Prototype for a Fedora virtual machine appliance builder

Posted: February 17th, 2008 | Filed under: Uncategorized | 2 Comments »

For the oVirt project the end product distributed to users consists of a LiveCD image to serve as the ‘managed node’ for hosting guests, and a virtual machine appliance to serve as the ‘admin node’ for the web UI. The excellant Fedora LiveCD creator tools obviously already deal with the first use case. For the second though we don’t currently have a solution. The way we build the admin node appliance is to boot a virtual machine and run anaconda with a kickstart, and then grab the resulting installed disk image. While this works it involves a number of error-prone steps. Appliance images are not inherantly different from LiveCDs – instead of a ext3 filesystem inside an ISO using syslinux, we want a number of filesystems inside a partitioned disk using grub. The overall OS installation method is the same in both use cases.

After a day’s hacking I’ve managed to re-factor the internals of the LiveCD creator, and add a new installation class able to create virtual machine appliances. As its input it takes a kickstart file, and the names and sizes for one or more output files (which will act as the disks). It reads the ‘part’ entries from the kickstart file and uses parted to create suitable partitions across the disks. It then uses kpartx to map the partitions and mounts them all in the chroot. The regular LiveCD installation process then takes place. Once complete, it writes a grub config and installs the bootloader into the MBR. The result is one or more files representing the appliance’s virtual disks which can be directly booted in KVM / Xen / VMware.

The virt-image tool defines a simple XML format which can be used to describe a virtual appliance. It specifies things like minimum recommended RAM and VCPUs, the disks associated with the appliance, and the hypervisor requirements for booting it (eg Xen paravirt vs bare metal / fullvirt). Given one of these XML files, the virt-image tool can use libvirt to directly deploy a virtual machine without requiring any further user input. So an obvious extra feature for the virtual appliance creator is to output a virt-image XML description. With a demo kickstart file for the oVirt admin node, I end up with 2 disks:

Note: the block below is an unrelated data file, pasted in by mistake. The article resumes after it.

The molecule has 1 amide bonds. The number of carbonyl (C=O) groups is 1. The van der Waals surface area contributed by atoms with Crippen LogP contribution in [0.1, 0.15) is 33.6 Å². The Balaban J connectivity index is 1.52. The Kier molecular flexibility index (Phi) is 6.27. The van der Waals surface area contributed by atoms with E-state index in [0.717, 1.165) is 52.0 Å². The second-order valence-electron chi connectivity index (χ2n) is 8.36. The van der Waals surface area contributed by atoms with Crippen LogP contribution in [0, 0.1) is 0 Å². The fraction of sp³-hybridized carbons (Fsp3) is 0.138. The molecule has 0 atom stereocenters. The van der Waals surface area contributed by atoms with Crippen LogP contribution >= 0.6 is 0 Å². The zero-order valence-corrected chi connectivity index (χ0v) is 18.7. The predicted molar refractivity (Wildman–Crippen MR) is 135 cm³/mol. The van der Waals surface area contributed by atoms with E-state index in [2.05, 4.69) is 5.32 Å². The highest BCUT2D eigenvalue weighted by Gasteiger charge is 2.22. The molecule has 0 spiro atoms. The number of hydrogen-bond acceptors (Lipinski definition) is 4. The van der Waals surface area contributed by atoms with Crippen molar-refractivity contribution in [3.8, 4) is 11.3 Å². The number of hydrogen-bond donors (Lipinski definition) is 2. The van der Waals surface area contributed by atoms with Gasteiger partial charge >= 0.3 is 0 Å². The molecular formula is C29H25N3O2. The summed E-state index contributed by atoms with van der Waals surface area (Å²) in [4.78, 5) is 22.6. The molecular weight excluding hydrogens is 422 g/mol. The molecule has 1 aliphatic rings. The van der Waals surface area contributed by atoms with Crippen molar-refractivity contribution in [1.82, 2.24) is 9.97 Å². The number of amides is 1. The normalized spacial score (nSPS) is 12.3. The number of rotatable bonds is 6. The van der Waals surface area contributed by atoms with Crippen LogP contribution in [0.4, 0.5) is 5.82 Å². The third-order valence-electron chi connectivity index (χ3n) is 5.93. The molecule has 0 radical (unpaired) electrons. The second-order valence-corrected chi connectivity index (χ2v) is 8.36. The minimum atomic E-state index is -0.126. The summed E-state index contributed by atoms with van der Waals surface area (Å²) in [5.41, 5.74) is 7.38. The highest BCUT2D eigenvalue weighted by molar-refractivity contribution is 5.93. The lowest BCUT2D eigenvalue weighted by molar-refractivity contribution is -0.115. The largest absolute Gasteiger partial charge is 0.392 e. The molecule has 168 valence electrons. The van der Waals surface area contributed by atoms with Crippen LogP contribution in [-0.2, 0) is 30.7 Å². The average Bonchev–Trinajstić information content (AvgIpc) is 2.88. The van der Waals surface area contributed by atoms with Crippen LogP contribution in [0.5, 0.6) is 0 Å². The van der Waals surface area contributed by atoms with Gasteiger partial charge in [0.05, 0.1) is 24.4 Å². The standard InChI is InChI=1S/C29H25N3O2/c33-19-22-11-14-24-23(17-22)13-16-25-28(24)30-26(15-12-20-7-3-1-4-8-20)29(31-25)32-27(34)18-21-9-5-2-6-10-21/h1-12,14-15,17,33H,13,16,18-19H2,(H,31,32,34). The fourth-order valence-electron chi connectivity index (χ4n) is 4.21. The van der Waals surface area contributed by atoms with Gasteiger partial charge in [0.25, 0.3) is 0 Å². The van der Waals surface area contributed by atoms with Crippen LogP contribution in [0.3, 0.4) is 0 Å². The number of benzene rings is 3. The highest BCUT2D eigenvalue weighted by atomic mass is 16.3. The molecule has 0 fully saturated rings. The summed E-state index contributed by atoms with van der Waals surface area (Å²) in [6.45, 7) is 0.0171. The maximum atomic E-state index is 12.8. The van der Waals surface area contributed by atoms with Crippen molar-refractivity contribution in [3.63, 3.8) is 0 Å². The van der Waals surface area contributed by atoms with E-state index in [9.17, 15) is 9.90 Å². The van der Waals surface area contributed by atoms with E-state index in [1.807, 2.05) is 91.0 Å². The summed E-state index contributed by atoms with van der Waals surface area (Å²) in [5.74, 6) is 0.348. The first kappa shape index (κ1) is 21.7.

-rwxr-xr-x 1 root     root     5242880001 2008-02-17 14:48 ovirt-wui-os.raw
-rwxr-xr-x 1 root     root     1048576001 2008-02-17 14:48 ovirt-wui-data.raw

And an associated XML file

    <boot type='hvm'>
        <loader dev='hd'/>
      <drive disk='ovirt-wui-os.raw' target='hda'/>
      <drive disk='ovirt-wui-data.raw' target='hdb'/>
    <disk file='ovirt-wui-os.raw' use='system' format='qcow2'/>
    <disk file='ovirt-wui-data.raw' use='system' format='qcow2'/>

To deploy the appliance under KVM I run

# virt-image --connect qemu:///system ovirt-wui.xml
# virsh --connect qemu:///system list
 Id Name                 State
  1 ovirt-wui            running

Now raw disk images are really quite large – in this example I have a 5 GB and a 1 GB image. The LiveCD creator saves space by using resize2fs to shrink the ext3 filesystem, but this won’t help disk images since the partitions are a fixed size regardless of what the filesystem size is. So to allow smaller the appliance creator is able to call out to qemu-img to convert the raw file into a qcow2 (QEMU/KVM) or vmdk (VMWare) disk image, both of which are grow on demand formats. The qcow2 image can even be compressed. Wtth the qcow2 format the disks for the oVirt WUI reduce to 600 KB and 1.9 GB.

The LiveCD tools have already seen immense popularity in the Fedora community. Once I polish off this new code to be production quality, it is my hope that we’ll see similar uptake by people interested in creating and distributing appliances. The great thing about basing the appliance creator on the Live CD codebase and using kickstart files for both, is that you can easily switch between doing regular anaconda installs, creating Live CDs and creating appliances at will, with a single kickstart file.

Announcing oVirt: a web based virtual machine management application

Posted: February 14th, 2008 | Filed under: libvirt, Virt Tools | No Comments »

Way back in Fedora Core 5, we introduced the libvirt management library for virtual machines. Shortly thereafter in Fedora Core 6 we introduced Virtual Machine Manager (aka virt-manager) desktop application. In Fedora Core 7 we introduced KVM as a virtualization technology. In Fedora 8 we introduced secure remote management of virtual machines using TLS/x509, further enhanced to support Kerberos in Fedora 9. Meanwhile the FreeIPA project has been busy working to integrate Kerberos and LDAP (Fedora Directory Server).